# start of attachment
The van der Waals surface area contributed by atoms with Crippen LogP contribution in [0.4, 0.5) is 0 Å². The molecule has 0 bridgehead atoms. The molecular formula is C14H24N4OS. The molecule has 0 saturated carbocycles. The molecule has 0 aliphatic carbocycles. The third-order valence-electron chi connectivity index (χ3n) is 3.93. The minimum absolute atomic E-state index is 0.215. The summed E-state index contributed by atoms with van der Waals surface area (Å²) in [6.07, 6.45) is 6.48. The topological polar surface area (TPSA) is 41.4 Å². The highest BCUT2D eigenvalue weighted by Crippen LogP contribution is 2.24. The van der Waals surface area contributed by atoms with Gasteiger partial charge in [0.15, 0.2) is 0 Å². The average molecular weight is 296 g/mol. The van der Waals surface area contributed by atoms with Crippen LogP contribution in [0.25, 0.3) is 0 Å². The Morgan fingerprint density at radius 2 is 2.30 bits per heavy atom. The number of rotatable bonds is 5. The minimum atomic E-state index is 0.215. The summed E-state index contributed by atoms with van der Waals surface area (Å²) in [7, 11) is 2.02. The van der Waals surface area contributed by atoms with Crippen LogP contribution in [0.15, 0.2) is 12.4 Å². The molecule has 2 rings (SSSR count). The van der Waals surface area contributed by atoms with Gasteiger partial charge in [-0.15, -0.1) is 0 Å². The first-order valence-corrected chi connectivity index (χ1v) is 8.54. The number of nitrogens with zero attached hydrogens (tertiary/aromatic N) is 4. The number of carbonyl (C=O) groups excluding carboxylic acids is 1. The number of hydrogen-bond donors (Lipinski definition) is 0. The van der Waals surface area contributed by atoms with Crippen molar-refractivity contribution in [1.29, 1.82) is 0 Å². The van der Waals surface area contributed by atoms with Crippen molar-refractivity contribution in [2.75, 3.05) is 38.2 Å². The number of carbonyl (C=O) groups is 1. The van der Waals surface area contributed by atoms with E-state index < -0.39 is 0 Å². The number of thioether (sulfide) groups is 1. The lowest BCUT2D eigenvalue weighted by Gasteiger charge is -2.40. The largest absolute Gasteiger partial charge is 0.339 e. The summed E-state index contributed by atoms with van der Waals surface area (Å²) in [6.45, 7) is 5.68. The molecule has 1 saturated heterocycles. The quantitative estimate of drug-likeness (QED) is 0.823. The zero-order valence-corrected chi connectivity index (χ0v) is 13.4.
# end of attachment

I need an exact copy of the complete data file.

The van der Waals surface area contributed by atoms with Crippen LogP contribution in [0.4, 0.5) is 0 Å². The molecule has 0 bridgehead atoms. The molecular formula is C14H24N4OS. The molecule has 0 saturated carbocycles. The molecule has 0 aliphatic carbocycles. The third-order valence-electron chi connectivity index (χ3n) is 3.93. The minimum absolute atomic E-state index is 0.215. The summed E-state index contributed by atoms with van der Waals surface area (Å²) in [6.07, 6.45) is 6.48. The topological polar surface area (TPSA) is 41.4 Å². The highest BCUT2D eigenvalue weighted by Crippen LogP contribution is 2.24. The van der Waals surface area contributed by atoms with Gasteiger partial charge in [0.15, 0.2) is 0 Å². The average molecular weight is 296 g/mol. The van der Waals surface area contributed by atoms with Crippen LogP contribution in [0.25, 0.3) is 0 Å². The Morgan fingerprint density at radius 2 is 2.30 bits per heavy atom. The number of rotatable bonds is 5. The minimum atomic E-state index is 0.215. The summed E-state index contributed by atoms with van der Waals surface area (Å²) in [7, 11) is 2.02. The van der Waals surface area contributed by atoms with Crippen LogP contribution in [0.15, 0.2) is 12.4 Å². The molecule has 2 rings (SSSR count). The van der Waals surface area contributed by atoms with Gasteiger partial charge in [-0.15, -0.1) is 0 Å². The first-order valence-corrected chi connectivity index (χ1v) is 8.54. The number of nitrogens with zero attached hydrogens (tertiary/aromatic N) is 4. The number of carbonyl (C=O) groups excluding carboxylic acids is 1. The number of hydrogen-bond donors (Lipinski definition) is 0. The van der Waals surface area contributed by atoms with Crippen molar-refractivity contribution in [1.29, 1.82) is 0 Å². The van der Waals surface area contributed by atoms with Crippen molar-refractivity contribution in [2.75, 3.05) is 38.2 Å². The number of carbonyl (C=O) groups is 1. The van der Waals surface area contributed by atoms with E-state index < -0.39 is 0 Å². The number of thioether (sulfide) groups is 1. The lowest BCUT2D eigenvalue weighted by Gasteiger charge is -2.40. The largest absolute Gasteiger partial charge is 0.339 e. The summed E-state index contributed by atoms with van der Waals surface area (Å²) in [6.45, 7) is 5.68. The molecule has 1 saturated heterocycles. The quantitative estimate of drug-likeness (QED) is 0.823. The zero-order valence-corrected chi connectivity index (χ0v) is 13.4.